Grindadráp is the local name for a yearly event that sees the people of the Faroe Islands, an archipelago under Denmark, hunt pilot whales as well as other marine animals such as bottlenose dolphins, white-sided dolphins and Risso’s dolphins. The first of such event was recorded as early as 1584. Grindadráp involves stranding entire pods of small cetaceans on certain designated beaches. They’re then killed.
In recent years, the annual event has come into the international spotlight over its “inhumane” slaughtering methods and the lack of regulation. Despite continued campaigns by activists, locals cling to an ancient tradition. Over the past three centuries, the Faroese have taken an average of 838 pilot whales each year.
The first Grindadrap of this year took place on May 21 when 84 pilot whales were killed. Government statistics show that a total of 295 whales have been killed since then. Grindadrap events will occur throughout summer.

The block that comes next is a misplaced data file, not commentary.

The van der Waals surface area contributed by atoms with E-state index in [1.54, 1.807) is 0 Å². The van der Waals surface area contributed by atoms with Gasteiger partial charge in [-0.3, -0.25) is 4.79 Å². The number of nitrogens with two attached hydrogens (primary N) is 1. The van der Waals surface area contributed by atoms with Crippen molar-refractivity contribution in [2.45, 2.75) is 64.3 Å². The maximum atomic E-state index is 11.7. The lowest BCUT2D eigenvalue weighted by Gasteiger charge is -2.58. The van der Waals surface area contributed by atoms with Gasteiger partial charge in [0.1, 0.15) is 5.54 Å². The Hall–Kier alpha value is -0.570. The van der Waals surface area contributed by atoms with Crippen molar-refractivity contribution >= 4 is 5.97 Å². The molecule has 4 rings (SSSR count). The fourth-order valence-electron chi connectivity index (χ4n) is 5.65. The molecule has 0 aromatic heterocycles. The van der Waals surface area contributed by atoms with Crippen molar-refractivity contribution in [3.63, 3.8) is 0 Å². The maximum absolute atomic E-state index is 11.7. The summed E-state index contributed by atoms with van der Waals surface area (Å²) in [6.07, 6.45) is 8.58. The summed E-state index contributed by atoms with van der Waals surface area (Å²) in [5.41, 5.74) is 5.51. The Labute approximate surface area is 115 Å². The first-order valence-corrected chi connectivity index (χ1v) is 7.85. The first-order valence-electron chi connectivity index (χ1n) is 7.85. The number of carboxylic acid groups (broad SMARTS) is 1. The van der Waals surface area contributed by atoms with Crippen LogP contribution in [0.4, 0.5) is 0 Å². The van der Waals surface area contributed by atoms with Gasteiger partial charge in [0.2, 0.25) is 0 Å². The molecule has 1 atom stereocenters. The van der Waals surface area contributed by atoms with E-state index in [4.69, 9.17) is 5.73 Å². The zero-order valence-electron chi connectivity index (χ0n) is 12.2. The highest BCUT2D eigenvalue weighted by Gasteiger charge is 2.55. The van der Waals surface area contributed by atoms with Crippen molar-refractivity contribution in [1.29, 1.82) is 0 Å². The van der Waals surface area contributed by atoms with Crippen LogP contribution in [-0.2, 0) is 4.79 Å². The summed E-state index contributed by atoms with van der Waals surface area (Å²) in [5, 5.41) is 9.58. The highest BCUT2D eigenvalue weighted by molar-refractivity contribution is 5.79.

A spokesman for the Faroe Islands government said:
There is no doubt that whale hunts in the Faroe Islands are dramatic and result in a lot of blood in the water. They are, nevertheless, well organised and fully regulated. The way the whales are killed is humane, as many hunters use a special “spinal lance” that kills the whales within seconds. Whaling is a natural part of Faroese life and pilot whale meat and blubber are a cherished supplement to households across the islands.
Animal rights group, Sea Shepherd’s Campaign Leader, Geert Vons said:
You can’t explain to someone what a pod of dolphins looks like when they’re in absolute sheer panic. They’re swimming in each other’s blood. You see babies who don’t want to leave their mothers’ bodies. They are so exhausted after being driven that some of them just drop on their sides. Some of them die of sheer exhaustion.